New York and California in a Race to Hit Rock Bottom

Throughout much of the 20th century, America’s status as an economic superpower and the world’s standard-bearer for freedom and opportunity was due in no small measure to the successes of New York and California. Today, those states have become symbols of America’s decline, as the consequences of their incompetent, partisan leadership are now undeniable. Nowhere is this clearer than how these two formerly great states have addressed immigration.

Despite the fact that several counties in upstate New York are fairly moderate politically, the state government is largely influenced by New York City, and the leadership of New York City is not living in the same reality as the rest of us.

Two elected officials from the Big Apple at the state capital in Albany are currently pushing a bill that would allocate as much as $300 million to provide legal services for illegal aliens fighting deportation. The state that was arguably hardest hit by the pandemic and is still recovering would have to make a $55 million down payment next year to get the program started.

This is not just a bad idea, but a complete misunderstanding of immigration law. Entering the country illegally is a civil matter, not a criminal one. Litigants in civil matters have no right to legal representation paid by the state.

This has not stopped the city from finding a back door to help immigration violators avoid deportation. Earlier this year an investigation by the Immigration Reform Law Institute (IRLI) found that the Vera Institute of Justice, a New York-based progressive nonprofit, worked with the city to develop a program to provide free or low-cost legal assistance to aliens.

While the group provides a one-time grant to initiate the program, its aim is for the program to be funded with taxpayer funds thereafter. Vera has spread the program to at least 20 other communities across the nation.     

New York City Mayor Eric Adams just spent months complaining in the media about how a few busloads of illegal aliens from Texas were crippling the city’s social services. Why, then, are city’s representatives in the state government trying to keep even more aliens in the city?

California, meanwhile, makes a good case for being known as the most unhinged state when it comes to immigration policy. At the height of the pandemic and with limited resources to help its legal residents, Governor Gavin Newsom announced a plan to distribute $125 million to illegal aliens living in the state as relief assistance during the pandemic.

The Golden State’s law to close all its detention facilities run by Immigration and Customs Enforcement (ICE) was so unacceptable that even the left-leaning Ninth U.S. Circuit Court of Appeals struck it down in September.

California’s immigration virtue signaling carries a hefty price tag. State residents foot the bill for more than $23 billion in costs directly attributable to illegal immigration and its effects. That breaks down to almost $2,000 for every legal household each year. This from a state that is already carrying more than $1.3 trillion in total state, county, and municipal debt.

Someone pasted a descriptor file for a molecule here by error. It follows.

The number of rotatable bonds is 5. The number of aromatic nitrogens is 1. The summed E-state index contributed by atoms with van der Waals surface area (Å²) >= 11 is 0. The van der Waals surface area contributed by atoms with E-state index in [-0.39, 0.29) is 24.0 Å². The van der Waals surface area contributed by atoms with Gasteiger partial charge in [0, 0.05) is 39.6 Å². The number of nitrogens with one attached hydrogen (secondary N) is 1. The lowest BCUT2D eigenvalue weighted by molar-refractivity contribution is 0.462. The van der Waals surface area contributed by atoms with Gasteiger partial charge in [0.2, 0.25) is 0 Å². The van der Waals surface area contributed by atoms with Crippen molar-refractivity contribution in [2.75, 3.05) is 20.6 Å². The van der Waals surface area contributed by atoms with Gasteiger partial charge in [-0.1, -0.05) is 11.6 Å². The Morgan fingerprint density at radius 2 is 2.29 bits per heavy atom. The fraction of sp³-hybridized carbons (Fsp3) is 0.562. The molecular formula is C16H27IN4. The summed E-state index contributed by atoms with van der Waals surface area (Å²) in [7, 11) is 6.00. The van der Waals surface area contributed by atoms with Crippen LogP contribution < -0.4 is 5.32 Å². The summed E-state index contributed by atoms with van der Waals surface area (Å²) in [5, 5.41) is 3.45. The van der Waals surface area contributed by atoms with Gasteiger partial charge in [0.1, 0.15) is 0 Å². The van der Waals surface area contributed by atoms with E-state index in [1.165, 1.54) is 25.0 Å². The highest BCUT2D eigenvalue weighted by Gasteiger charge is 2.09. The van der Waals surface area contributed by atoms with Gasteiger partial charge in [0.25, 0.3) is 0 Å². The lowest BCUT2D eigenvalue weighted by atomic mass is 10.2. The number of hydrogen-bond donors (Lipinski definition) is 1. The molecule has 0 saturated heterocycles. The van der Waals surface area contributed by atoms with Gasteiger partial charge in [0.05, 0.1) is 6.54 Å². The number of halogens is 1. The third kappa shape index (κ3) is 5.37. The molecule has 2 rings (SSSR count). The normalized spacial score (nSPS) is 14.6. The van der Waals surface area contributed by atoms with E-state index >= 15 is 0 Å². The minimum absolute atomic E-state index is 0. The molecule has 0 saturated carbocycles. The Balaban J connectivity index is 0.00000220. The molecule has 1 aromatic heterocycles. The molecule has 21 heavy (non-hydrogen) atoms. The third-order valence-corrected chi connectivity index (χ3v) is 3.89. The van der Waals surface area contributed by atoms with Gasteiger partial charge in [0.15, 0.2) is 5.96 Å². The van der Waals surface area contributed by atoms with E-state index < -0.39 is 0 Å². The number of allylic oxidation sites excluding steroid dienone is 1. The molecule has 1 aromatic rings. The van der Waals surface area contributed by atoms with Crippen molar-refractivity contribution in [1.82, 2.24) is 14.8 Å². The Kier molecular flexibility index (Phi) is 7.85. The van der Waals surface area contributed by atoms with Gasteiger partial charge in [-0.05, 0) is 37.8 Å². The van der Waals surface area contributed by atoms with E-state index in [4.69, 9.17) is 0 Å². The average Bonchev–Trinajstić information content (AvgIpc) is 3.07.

In addition to the crippling financial burdens it brings, New York and California’s obsession with illegal immigration has contributed to soaring crime rates. Due in large part to the hellish reign of sanctuary Mayor Bill de Blasio, the New York City of Rudy Giuliani—credibly called the “Safest Big City in the World” at the time—quickly became a place where deportable aliens are charged with sexual assault and murder against grandmothers on public sidewalks.

With the anti-borders policies of Newsom, Los Angeles District Attorney George Gascón, and others in place, California also has a runaway crime problem. Former L.A. Mayor Eric Garcetti released a video in 2019 promising to defy the Trump Administration and federal immigration authorities.

“I want you to know, you do not need to be afraid,” Garcetti said. “Your city is on your side, and rest assured, here in Los Angeles, we are not coordinating with ICE.” 

That kind of permissiveness disguised as compassion has a body count. Last year Karen Ruiz, a 35-year-old mother in Pacoima, California, was shot dead in her driveway. The incident was recorded on her home security camera. Police identified the shooter as Herbert Nixon Flores, her ex-husband, and father of her child, who shot and killed himself days later.

Flores had an extensive criminal history and was a repeat immigration offender. He had been sought by ICE for removal after a previous arrest, but the LAPD denied the detainer request as part of the city’s sanctuary policy.

With madness like this, it should surprise no one that IRLI’s ranking of the country’s most dangerous sanctuary communities in August included New York first, Los Angeles second, and San Francisco fifth. California and New York also hold the top two positions in states with the most residents moving out.

America has always stood apart from the rest of the world as a nation of unbridled optimism. With two of its leading states hell-bent on self-destruction, the source of our future optimism will have to come from somewhere else.

About Brian Lonergan

Brian Lonergan is an adjunct fellow of the Center for American Greatness and director of communications at the Immigration Reform Law Institute, a public interest law firm working to defend the rights and interests of the American people from the negative effects of mass migration.

Photo: iStock/Getty Images

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